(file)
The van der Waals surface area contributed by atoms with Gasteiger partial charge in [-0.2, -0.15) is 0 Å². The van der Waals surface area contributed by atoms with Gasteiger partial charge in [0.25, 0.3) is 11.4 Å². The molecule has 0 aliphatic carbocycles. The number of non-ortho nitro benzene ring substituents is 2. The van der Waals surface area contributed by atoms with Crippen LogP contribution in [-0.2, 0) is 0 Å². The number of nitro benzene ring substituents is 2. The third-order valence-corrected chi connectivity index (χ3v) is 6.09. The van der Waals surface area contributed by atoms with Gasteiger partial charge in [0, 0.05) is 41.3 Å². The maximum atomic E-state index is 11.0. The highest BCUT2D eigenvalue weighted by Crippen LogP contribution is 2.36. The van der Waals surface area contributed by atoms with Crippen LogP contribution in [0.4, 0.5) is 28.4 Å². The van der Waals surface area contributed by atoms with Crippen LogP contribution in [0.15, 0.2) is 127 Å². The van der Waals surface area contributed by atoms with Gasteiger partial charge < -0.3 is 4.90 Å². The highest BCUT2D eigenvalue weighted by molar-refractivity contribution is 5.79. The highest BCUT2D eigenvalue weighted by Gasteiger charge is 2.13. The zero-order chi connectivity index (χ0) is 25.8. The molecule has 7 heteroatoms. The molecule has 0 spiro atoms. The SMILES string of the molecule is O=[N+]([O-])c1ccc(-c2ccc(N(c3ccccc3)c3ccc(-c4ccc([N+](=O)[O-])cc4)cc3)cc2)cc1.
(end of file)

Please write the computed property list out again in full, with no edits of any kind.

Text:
The van der Waals surface area contributed by atoms with Gasteiger partial charge in [-0.2, -0.15) is 0 Å². The van der Waals surface area contributed by atoms with Gasteiger partial charge in [0.25, 0.3) is 11.4 Å². The molecule has 0 aliphatic carbocycles. The number of non-ortho nitro benzene ring substituents is 2. The van der Waals surface area contributed by atoms with Crippen LogP contribution in [-0.2, 0) is 0 Å². The number of nitro benzene ring substituents is 2. The third-order valence-corrected chi connectivity index (χ3v) is 6.09. The van der Waals surface area contributed by atoms with Gasteiger partial charge in [0, 0.05) is 41.3 Å². The maximum atomic E-state index is 11.0. The highest BCUT2D eigenvalue weighted by Crippen LogP contribution is 2.36. The van der Waals surface area contributed by atoms with Crippen LogP contribution in [0.4, 0.5) is 28.4 Å². The van der Waals surface area contributed by atoms with Crippen LogP contribution in [0.15, 0.2) is 127 Å². The van der Waals surface area contributed by atoms with Gasteiger partial charge < -0.3 is 4.90 Å². The highest BCUT2D eigenvalue weighted by molar-refractivity contribution is 5.79. The highest BCUT2D eigenvalue weighted by Gasteiger charge is 2.13. The zero-order chi connectivity index (χ0) is 25.8. The molecule has 7 heteroatoms. The molecule has 0 spiro atoms. The SMILES string of the molecule is O=[N+]([O-])c1ccc(-c2ccc(N(c3ccccc3)c3ccc(-c4ccc([N+](=O)[O-])cc4)cc3)cc2)cc1.